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this is my latest piece. it is a mania made for a friend who recently lost a friend. the mania is a guardian in maori culture, i recently found out that the three fingers in a carving represent birth life and death, and the thumb if present is a representation of the afterlife.(her husband asked me to incorperate so i did) the tail is a koro (new life). and i put in the initials S and G the S being the main body and the G being the koro and the tail.

Enjoy

I hope you like

Cheers

Doug

post-1103-1176156448.jpg

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Guest ford hallam

Hi there Doug,

 

welcome aboard :huh: , I gather that you are working within a strong cultural tradition, it will be very interesting to learn more about the way you approach your carvings and the symbolism of the various elements. I appreciated learning about the meaning behind the piece you've shown us and look forward to seeing and learning more.

 

regards, Ford :rolleyes:

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Hi Ford

The cultural tradition IS strong within the maori community. Unfortunatly the carver who taught me did so about 2 weeks before my parents decided to move to Aussie. so i never really got to get right into the cultural side of maori-(dom?). I have a lot of friends who have very strong spiritual/cultural connections to the maori's and most of the things that i have learned about the meanings, sybolisms,the kinds of elements, have been by word of mouth, reading books (thanks Steven Myhre.... i still dont get the use of the skew chisel and how/why its used, another trip around the www i guess) and the wonderful WWW. So what it really comes down to is that i was taught the basics of carving how to make the shape etc, all the rest is self taught. LOTS of breakage, recarve, blood sweat and tears & practice in this department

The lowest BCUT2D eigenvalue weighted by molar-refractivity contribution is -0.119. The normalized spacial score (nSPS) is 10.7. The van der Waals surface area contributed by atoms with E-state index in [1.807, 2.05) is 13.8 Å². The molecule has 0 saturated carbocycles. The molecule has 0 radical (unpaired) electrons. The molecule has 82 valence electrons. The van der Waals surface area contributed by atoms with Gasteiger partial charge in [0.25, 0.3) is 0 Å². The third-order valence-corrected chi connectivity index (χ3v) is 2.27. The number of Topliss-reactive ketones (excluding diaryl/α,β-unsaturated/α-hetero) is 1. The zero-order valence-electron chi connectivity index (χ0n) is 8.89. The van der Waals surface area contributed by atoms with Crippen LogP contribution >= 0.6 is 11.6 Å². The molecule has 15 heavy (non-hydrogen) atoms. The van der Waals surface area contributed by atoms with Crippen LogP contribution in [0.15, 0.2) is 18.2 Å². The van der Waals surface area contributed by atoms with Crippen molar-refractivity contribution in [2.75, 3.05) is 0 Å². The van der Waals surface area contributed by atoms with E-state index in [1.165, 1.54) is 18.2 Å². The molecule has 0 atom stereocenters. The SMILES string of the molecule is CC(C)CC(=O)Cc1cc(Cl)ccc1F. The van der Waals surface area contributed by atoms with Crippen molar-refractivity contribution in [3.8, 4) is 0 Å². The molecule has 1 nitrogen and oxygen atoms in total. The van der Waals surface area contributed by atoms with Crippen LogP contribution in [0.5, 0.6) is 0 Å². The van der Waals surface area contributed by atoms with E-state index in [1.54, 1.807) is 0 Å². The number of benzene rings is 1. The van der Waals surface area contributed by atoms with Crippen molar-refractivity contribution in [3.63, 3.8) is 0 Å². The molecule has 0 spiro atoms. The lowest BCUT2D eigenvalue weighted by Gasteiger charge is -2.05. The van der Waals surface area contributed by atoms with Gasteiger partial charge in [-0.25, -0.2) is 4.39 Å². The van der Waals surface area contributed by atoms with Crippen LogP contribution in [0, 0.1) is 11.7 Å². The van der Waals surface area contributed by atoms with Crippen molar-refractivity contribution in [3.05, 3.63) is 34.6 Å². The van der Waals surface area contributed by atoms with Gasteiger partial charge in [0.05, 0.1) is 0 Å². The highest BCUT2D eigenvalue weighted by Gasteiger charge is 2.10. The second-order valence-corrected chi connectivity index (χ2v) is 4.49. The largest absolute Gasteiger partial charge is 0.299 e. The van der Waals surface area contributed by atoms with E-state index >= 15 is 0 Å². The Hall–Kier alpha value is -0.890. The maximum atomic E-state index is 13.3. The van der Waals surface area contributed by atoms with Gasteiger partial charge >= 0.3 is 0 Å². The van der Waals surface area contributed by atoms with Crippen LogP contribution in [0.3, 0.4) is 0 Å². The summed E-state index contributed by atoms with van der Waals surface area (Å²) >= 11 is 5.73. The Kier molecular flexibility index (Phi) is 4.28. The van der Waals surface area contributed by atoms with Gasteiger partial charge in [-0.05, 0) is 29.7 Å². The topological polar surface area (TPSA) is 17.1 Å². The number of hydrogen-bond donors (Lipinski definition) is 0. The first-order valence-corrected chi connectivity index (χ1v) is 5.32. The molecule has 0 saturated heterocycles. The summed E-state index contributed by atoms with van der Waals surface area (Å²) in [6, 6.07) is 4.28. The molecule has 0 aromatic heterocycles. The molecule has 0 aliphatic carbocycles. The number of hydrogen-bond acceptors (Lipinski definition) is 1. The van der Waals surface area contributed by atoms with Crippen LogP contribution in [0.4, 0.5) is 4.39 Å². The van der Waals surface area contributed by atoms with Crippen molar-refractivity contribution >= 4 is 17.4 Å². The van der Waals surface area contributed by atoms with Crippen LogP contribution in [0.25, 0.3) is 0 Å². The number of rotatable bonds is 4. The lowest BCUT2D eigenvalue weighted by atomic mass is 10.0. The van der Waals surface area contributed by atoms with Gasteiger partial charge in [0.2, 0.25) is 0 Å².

I welcome any help from anyone in this area!!

 

the way i approach the carving......

 

i dont bless carvings as traditional maori's do. i just make them and it is up to the wearer to have them blessed or not as they see fit.

 

having said that, this may seem strange, but...

If it is a piece for some-one in perticular(people i know), i try to think about everything that i know about that person as i carve. If it is a mania (guardian) i sort of talk (mostly think) to the carving asking it to do what it is made for, think/talk to the carving the story of the person it is being made for and the reason for it being carved.

for the people i dont know i just ask the mania to protect the wearer.

same for the hei matau (hook) etc

 

for any interested i put a link in for a pdf of the meanings

 

http://www.carving.co.nz/misc/A3MaoriDesign.PDF i hope it works

 

for all the other carving i do i just think about what i want the carving to look like at the end, and practice at doing that perticular type of thing. eg laying a paua eye inlay, or putting a paua stripe inlay accross a whole piece, or doing double sided,or doing a negative (working on this at the moment) or doing linked rings type thing,(want to do this but havent worked out even the basics of this yet)

 

Doug